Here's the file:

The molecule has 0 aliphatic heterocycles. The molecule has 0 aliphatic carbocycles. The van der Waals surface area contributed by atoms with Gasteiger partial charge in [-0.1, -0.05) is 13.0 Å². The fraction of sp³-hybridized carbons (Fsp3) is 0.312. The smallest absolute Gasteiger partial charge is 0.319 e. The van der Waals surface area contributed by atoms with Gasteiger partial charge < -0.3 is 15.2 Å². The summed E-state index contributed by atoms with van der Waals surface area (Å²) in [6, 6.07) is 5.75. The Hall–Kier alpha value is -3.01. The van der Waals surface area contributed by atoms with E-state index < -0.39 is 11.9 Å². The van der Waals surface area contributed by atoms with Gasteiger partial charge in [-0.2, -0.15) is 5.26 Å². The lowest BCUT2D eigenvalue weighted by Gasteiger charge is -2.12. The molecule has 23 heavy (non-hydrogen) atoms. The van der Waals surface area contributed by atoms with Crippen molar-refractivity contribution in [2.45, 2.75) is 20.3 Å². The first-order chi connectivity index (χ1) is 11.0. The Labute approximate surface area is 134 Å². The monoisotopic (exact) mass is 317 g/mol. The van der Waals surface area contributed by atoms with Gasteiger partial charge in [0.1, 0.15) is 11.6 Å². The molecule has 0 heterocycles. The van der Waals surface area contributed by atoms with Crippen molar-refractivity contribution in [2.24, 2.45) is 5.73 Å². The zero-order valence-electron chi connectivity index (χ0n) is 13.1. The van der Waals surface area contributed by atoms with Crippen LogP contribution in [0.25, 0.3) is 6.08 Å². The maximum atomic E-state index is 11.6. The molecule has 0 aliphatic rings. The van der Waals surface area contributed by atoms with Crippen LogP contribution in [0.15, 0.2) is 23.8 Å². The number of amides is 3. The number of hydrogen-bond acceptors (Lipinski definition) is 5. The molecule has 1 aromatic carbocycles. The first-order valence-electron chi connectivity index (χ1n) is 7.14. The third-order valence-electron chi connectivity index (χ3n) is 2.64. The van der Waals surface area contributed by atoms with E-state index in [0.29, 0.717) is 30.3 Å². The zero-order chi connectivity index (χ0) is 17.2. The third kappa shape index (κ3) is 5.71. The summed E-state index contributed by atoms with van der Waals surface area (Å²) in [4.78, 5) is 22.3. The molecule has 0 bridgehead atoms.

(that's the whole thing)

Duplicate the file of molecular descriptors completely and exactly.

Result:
The molecule has 0 aliphatic heterocycles. The molecule has 0 aliphatic carbocycles. The van der Waals surface area contributed by atoms with Gasteiger partial charge in [-0.1, -0.05) is 13.0 Å². The fraction of sp³-hybridized carbons (Fsp3) is 0.312. The smallest absolute Gasteiger partial charge is 0.319 e. The van der Waals surface area contributed by atoms with Gasteiger partial charge < -0.3 is 15.2 Å². The summed E-state index contributed by atoms with van der Waals surface area (Å²) in [6, 6.07) is 5.75. The Hall–Kier alpha value is -3.01. The van der Waals surface area contributed by atoms with E-state index < -0.39 is 11.9 Å². The van der Waals surface area contributed by atoms with Gasteiger partial charge in [-0.2, -0.15) is 5.26 Å². The lowest BCUT2D eigenvalue weighted by Gasteiger charge is -2.12. The molecule has 23 heavy (non-hydrogen) atoms. The van der Waals surface area contributed by atoms with Crippen molar-refractivity contribution in [2.45, 2.75) is 20.3 Å². The first-order chi connectivity index (χ1) is 11.0. The Labute approximate surface area is 134 Å². The monoisotopic (exact) mass is 317 g/mol. The van der Waals surface area contributed by atoms with Gasteiger partial charge in [0.1, 0.15) is 11.6 Å². The molecule has 0 heterocycles. The van der Waals surface area contributed by atoms with Crippen molar-refractivity contribution in [2.24, 2.45) is 5.73 Å². The zero-order valence-electron chi connectivity index (χ0n) is 13.1. The van der Waals surface area contributed by atoms with Crippen LogP contribution in [0.25, 0.3) is 6.08 Å². The maximum atomic E-state index is 11.6. The molecule has 0 aliphatic rings. The van der Waals surface area contributed by atoms with Crippen LogP contribution in [0.15, 0.2) is 23.8 Å². The number of amides is 3. The number of hydrogen-bond acceptors (Lipinski definition) is 5. The molecule has 1 aromatic carbocycles. The first-order valence-electron chi connectivity index (χ1n) is 7.14. The third-order valence-electron chi connectivity index (χ3n) is 2.64. The van der Waals surface area contributed by atoms with E-state index in [0.29, 0.717) is 30.3 Å². The zero-order chi connectivity index (χ0) is 17.2. The third kappa shape index (κ3) is 5.71. The summed E-state index contributed by atoms with van der Waals surface area (Å²) in [4.78, 5) is 22.3. The molecule has 0 bridgehead atoms.